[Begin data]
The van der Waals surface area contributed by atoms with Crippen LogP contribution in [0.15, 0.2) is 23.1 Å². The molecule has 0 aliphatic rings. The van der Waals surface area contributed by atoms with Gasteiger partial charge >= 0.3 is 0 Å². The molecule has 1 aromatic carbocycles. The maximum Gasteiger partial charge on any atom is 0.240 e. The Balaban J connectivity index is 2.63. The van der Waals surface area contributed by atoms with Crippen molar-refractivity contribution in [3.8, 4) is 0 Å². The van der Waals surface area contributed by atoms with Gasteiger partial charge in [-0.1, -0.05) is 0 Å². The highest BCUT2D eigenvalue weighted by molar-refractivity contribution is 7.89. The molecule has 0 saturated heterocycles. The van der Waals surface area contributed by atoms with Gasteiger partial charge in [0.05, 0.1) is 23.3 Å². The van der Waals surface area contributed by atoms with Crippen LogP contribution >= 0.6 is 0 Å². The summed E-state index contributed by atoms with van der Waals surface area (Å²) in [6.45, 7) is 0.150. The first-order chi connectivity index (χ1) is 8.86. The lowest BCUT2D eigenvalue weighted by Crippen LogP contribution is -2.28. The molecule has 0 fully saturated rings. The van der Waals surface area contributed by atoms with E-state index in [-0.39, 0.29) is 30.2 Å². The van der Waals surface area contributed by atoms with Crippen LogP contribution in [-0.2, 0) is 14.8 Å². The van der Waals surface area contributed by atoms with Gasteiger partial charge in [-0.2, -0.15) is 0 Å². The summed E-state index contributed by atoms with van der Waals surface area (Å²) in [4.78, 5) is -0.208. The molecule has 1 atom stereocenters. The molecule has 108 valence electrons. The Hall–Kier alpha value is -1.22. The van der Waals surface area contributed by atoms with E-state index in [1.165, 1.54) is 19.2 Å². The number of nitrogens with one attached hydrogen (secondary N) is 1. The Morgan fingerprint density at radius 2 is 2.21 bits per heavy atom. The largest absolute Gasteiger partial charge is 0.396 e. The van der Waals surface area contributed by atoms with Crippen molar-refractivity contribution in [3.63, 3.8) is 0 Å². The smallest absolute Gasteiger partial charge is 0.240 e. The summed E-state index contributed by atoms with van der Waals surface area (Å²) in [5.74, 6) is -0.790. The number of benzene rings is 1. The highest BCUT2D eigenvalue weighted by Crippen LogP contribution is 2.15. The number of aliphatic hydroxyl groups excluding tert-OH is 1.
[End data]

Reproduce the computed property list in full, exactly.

The van der Waals surface area contributed by atoms with Crippen LogP contribution in [0.15, 0.2) is 23.1 Å². The molecule has 0 aliphatic rings. The van der Waals surface area contributed by atoms with Gasteiger partial charge >= 0.3 is 0 Å². The molecule has 1 aromatic carbocycles. The maximum Gasteiger partial charge on any atom is 0.240 e. The Balaban J connectivity index is 2.63. The van der Waals surface area contributed by atoms with Crippen molar-refractivity contribution in [3.8, 4) is 0 Å². The van der Waals surface area contributed by atoms with Gasteiger partial charge in [-0.1, -0.05) is 0 Å². The highest BCUT2D eigenvalue weighted by molar-refractivity contribution is 7.89. The molecule has 0 saturated heterocycles. The van der Waals surface area contributed by atoms with Gasteiger partial charge in [0.05, 0.1) is 23.3 Å². The van der Waals surface area contributed by atoms with Crippen LogP contribution >= 0.6 is 0 Å². The summed E-state index contributed by atoms with van der Waals surface area (Å²) in [6.45, 7) is 0.150. The first-order chi connectivity index (χ1) is 8.86. The lowest BCUT2D eigenvalue weighted by Crippen LogP contribution is -2.28. The molecule has 0 fully saturated rings. The van der Waals surface area contributed by atoms with E-state index in [-0.39, 0.29) is 30.2 Å². The van der Waals surface area contributed by atoms with Crippen LogP contribution in [-0.2, 0) is 14.8 Å². The van der Waals surface area contributed by atoms with Gasteiger partial charge in [-0.2, -0.15) is 0 Å². The summed E-state index contributed by atoms with van der Waals surface area (Å²) in [4.78, 5) is -0.208. The molecule has 1 atom stereocenters. The molecule has 108 valence electrons. The Hall–Kier alpha value is -1.22. The van der Waals surface area contributed by atoms with E-state index in [1.165, 1.54) is 19.2 Å². The number of nitrogens with one attached hydrogen (secondary N) is 1. The Morgan fingerprint density at radius 2 is 2.21 bits per heavy atom. The largest absolute Gasteiger partial charge is 0.396 e. The van der Waals surface area contributed by atoms with Crippen molar-refractivity contribution in [3.63, 3.8) is 0 Å². The smallest absolute Gasteiger partial charge is 0.240 e. The summed E-state index contributed by atoms with van der Waals surface area (Å²) in [5.74, 6) is -0.790. The number of benzene rings is 1. The highest BCUT2D eigenvalue weighted by Crippen LogP contribution is 2.15. The number of aliphatic hydroxyl groups excluding tert-OH is 1.